Remember Jaye Davidson? Twenty years ago, the Riverside, Calif. native was front and center in the 1992 Oscar race, nominated as Best Supporting Actor for the role of Dil in Neil Jordan’s The Crying Game. He wound up losing to Gene Hackman’s evil Unforgiven sheriff.
The bulk of Awards Line managing editor Anthony D’Alessandro’s 20th anniversary look-back is about how producer Stephen Woolley and Miramax’s Harvey Weinstein miraculously managed to get the press to keep the film’s gender-bending plot twist a secret. But there’s also this tidbit:
Davidson never plotted an acting career in the first place. A prolific role as the sun god Ra in MGM’s sci-fi film Stargate followed. At one point during Cannes 1998, it was announced Davidson was attached to a Steven Seagal action title Cousin Joey opposite Mickey Rourke (which was never made).
Largely, Davidson remains MIA with IMDb reporting his last acting credit as a Nazi photographer in the 2009 short The Borghilde Project. Per Woolley, “I think he’s in Paris. The last I heard, he was really happy.”
This is not a knock on Riverside per se. But if we’d started out in that corner of California as Alfred Amey and wound up in the City of Lights, we’d be pretty happy too. Read D’Alessandro’s full piece here.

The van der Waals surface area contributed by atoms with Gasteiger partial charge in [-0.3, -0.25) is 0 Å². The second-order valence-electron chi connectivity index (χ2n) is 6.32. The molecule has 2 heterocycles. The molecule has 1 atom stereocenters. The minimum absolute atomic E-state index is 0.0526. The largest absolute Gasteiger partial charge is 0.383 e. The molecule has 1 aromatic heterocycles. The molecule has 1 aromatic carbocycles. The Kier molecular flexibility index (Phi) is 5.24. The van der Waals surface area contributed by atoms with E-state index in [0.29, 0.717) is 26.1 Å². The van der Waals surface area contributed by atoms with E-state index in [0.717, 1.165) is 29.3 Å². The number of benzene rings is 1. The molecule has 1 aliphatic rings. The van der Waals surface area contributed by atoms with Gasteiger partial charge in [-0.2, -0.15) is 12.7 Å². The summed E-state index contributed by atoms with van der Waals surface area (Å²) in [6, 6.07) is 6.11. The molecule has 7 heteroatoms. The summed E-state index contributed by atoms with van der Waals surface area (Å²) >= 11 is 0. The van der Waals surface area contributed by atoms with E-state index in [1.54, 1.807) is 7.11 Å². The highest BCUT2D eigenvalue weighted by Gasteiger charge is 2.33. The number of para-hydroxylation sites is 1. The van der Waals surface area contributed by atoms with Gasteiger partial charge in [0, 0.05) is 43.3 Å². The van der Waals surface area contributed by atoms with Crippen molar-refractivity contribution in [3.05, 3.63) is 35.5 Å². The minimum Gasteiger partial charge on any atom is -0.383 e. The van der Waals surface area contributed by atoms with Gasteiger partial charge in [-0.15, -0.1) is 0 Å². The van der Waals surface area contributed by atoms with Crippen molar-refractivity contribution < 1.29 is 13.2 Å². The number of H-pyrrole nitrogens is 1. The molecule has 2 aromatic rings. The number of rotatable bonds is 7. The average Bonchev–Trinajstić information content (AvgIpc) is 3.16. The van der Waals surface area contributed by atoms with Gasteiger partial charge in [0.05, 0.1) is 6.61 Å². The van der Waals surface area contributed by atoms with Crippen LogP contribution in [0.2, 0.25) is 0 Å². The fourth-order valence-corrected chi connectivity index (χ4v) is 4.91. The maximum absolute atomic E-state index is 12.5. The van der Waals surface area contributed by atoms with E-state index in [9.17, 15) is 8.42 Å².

Update (Dec. 5, 2014):
For a week-long look at celebrated film and TV sex scenes, New York magazine collected the thoughts of The Crying Game star Stephen Rea. He had this to say about Davidson’s disappearing act:
“I don’t know what happened to Jaye. I think he made a couple of movies and found that it wasn’t for him. He was quite young, and he was really brilliant in the movie.”
“Maybe Jaye had second thoughts — “Oh, why did I do that?” You know yourself that the film world can be tacky and repulsive in lots of ways. Maybe anything he was on after that just seemed stupid. I certainly thought he could’ve had liftoff in a very big way because he was an extraordinary figure, and the world had become ready for ambiguous sexuality or transgender experiences. But maybe he just didn’t want it.”
Update (Feb. 16, 2017):
Davidson made a rare public appearance at a special 25th anniversary screening of The Crying Game hosted by the British Film Institute in London. He explained about his early retirement from acting: “Back then I did not think there were enough roles for black people. And then when you add openly gay black people, that’s the double whammy. So I thought I would be scrambling for the crumbs. And it’s hard to live off crumbs.”